Monday, February 20, 2006

Soft Bigotry's Hard Edge

During his first presidential campaign in 2000, President Bush decried what he called the "Soft Bigotry of Low Expectations". It was a phrase that struck a chord with me, because it highlighted one of the main reasons I consider myself a conservative. You see, despite the brush with which many of our opponents try to paint conservatives, I care very deeply about those who are less fortunate than I. Where I part ways with liberals is when it comes to the question of how best to help such people. I am firmly of the belief that such assistance is best rendered voluntarily, and that government involvement is best kept to a minimum. I have both ethical and practical reasons for this belief. It is commonly held by those on the left of the political spectrum that on the contrary, it is the right and duty of the government to provide that assistance, and to tax its citizenry in order to pay for such assistance. And a subset of that belief system is the "Soft Bigotry" to which the President alluded -- the unspoken, and often (to be charitable) subconscious attitude that the poor or suffering or oppressed are in the condition they are in because thay are incapable of helping themselves, and that the only hope they have of a better life is to let the government take care of them. It is an insidious kind of bigotry, because it masks itself as charity -- but the message, while well hidden under layers of concern, is there -- you are inferior, you are a child, here, let nanny do that for you.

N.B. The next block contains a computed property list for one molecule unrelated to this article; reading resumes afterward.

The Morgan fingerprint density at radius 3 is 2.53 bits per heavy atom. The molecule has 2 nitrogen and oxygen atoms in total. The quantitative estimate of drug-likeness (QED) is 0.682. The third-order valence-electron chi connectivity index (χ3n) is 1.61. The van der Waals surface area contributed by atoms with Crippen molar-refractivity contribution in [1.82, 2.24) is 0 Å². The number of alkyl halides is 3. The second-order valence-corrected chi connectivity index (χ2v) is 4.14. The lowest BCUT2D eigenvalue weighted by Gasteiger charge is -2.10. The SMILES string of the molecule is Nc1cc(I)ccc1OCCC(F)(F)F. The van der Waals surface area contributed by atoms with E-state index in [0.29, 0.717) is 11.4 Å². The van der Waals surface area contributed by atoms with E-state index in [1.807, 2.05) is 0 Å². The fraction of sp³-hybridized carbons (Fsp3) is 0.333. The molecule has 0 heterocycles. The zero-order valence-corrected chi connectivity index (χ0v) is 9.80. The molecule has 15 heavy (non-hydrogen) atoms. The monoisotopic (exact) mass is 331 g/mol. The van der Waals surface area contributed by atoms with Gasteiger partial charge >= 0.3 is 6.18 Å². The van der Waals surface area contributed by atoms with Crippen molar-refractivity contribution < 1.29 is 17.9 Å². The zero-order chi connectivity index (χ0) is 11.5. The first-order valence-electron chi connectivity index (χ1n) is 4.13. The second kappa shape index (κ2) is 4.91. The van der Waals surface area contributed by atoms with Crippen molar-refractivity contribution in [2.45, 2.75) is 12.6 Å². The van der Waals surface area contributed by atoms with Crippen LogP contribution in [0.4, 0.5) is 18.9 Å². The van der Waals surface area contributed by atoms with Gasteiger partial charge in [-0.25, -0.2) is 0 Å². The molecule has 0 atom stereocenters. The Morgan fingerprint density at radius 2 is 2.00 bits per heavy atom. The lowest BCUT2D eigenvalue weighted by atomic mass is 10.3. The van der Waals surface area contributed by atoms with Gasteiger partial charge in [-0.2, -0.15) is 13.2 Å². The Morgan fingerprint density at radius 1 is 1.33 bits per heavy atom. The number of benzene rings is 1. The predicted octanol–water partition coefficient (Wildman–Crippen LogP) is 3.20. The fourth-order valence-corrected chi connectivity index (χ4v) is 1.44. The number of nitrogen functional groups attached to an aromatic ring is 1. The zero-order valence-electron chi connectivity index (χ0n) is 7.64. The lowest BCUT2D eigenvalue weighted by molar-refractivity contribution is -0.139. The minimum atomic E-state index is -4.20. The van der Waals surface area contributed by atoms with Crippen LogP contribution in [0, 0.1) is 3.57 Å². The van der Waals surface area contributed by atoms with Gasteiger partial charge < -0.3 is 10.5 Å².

While an entire blog entry, indeed, an entire blog and more, could be devoted to that particular debate, that is not the point I would like to address today. There is a hard edge to that "Soft Bigotry", and that is what concerns me today. That hard edge, in American political terms, is the expectation of liberals, and in particular the Democratic Party, that certain demographics of our population should out of hand be aligned with the Left, simply because the Left is "looking out for them". This expectation is particularly true when the demographic groups in question are ethnic groups -- especially African Americans. There's a paternalism to this attitude, even if it isn't spoken outright. The implication is that Blacks can't and needn't think for themselves, because the Democratic Party will take care of them. I can't speak for African Americans, because I am not one, but if I were, I would be insulted by this.

And there's an even more sinister side to this -- the treatment received by Blacks and members of other ethnic minorities who are politically conservative, especially, those who openly declare themselves so. Just ask Michelle Malkin or LaShawn Barber in the blogging community. I commend to you an excellent piece written last weekend by Pittsburgh Live columnist Salena Zito on the topic. It exposes just how ugly things can get when the Left takes aim at Black conservatives. And it belies not only the "Soft Bigotry" of the Left, but the ugly, hard, blatant racism they are willing to employ to further their cause.